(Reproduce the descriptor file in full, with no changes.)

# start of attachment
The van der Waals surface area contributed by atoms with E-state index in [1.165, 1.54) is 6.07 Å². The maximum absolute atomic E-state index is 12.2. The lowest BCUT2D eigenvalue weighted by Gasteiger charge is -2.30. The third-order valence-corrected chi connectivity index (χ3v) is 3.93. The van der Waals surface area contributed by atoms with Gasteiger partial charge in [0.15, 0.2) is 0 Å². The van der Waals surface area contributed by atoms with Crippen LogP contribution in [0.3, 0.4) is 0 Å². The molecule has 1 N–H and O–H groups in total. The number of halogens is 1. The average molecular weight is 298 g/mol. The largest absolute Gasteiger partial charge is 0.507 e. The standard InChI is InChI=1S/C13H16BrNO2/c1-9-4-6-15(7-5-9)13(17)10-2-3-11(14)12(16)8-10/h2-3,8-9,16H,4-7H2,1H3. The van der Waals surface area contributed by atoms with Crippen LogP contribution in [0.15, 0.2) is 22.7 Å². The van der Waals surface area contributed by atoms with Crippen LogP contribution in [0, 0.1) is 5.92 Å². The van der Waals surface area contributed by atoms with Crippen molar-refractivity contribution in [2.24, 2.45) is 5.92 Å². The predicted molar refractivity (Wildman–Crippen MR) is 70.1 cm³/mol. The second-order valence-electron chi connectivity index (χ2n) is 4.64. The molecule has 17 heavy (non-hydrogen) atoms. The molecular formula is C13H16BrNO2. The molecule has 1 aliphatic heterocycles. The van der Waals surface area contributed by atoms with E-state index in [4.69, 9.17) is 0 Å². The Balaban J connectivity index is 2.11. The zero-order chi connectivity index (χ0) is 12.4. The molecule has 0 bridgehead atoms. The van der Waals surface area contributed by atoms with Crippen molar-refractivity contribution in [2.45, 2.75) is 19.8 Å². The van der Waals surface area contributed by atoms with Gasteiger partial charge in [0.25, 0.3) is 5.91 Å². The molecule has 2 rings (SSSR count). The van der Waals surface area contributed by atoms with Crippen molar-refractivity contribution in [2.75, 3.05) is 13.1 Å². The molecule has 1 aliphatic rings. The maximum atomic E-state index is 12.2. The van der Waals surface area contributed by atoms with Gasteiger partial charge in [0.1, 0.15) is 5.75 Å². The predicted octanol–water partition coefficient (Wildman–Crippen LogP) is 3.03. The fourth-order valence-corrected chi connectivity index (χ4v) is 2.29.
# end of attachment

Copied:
The van der Waals surface area contributed by atoms with E-state index in [1.165, 1.54) is 6.07 Å². The maximum absolute atomic E-state index is 12.2. The lowest BCUT2D eigenvalue weighted by Gasteiger charge is -2.30. The third-order valence-corrected chi connectivity index (χ3v) is 3.93. The van der Waals surface area contributed by atoms with Gasteiger partial charge in [0.15, 0.2) is 0 Å². The van der Waals surface area contributed by atoms with Crippen LogP contribution in [0.3, 0.4) is 0 Å². The molecule has 1 N–H and O–H groups in total. The number of halogens is 1. The average molecular weight is 298 g/mol. The largest absolute Gasteiger partial charge is 0.507 e. The standard InChI is InChI=1S/C13H16BrNO2/c1-9-4-6-15(7-5-9)13(17)10-2-3-11(14)12(16)8-10/h2-3,8-9,16H,4-7H2,1H3. The van der Waals surface area contributed by atoms with Crippen LogP contribution in [0.15, 0.2) is 22.7 Å². The van der Waals surface area contributed by atoms with Crippen LogP contribution in [0, 0.1) is 5.92 Å². The van der Waals surface area contributed by atoms with Crippen molar-refractivity contribution in [2.24, 2.45) is 5.92 Å². The predicted molar refractivity (Wildman–Crippen MR) is 70.1 cm³/mol. The second-order valence-electron chi connectivity index (χ2n) is 4.64. The molecule has 17 heavy (non-hydrogen) atoms. The molecular formula is C13H16BrNO2. The molecule has 1 aliphatic heterocycles. The van der Waals surface area contributed by atoms with E-state index in [4.69, 9.17) is 0 Å². The Balaban J connectivity index is 2.11. The zero-order chi connectivity index (χ0) is 12.4. The molecule has 0 bridgehead atoms. The van der Waals surface area contributed by atoms with Crippen molar-refractivity contribution in [2.45, 2.75) is 19.8 Å². The van der Waals surface area contributed by atoms with Gasteiger partial charge in [0.25, 0.3) is 5.91 Å². The molecule has 2 rings (SSSR count). The van der Waals surface area contributed by atoms with Crippen molar-refractivity contribution in [2.75, 3.05) is 13.1 Å². The molecule has 1 aliphatic rings. The maximum atomic E-state index is 12.2. The van der Waals surface area contributed by atoms with Gasteiger partial charge in [0.1, 0.15) is 5.75 Å². The predicted octanol–water partition coefficient (Wildman–Crippen LogP) is 3.03. The fourth-order valence-corrected chi connectivity index (χ4v) is 2.29.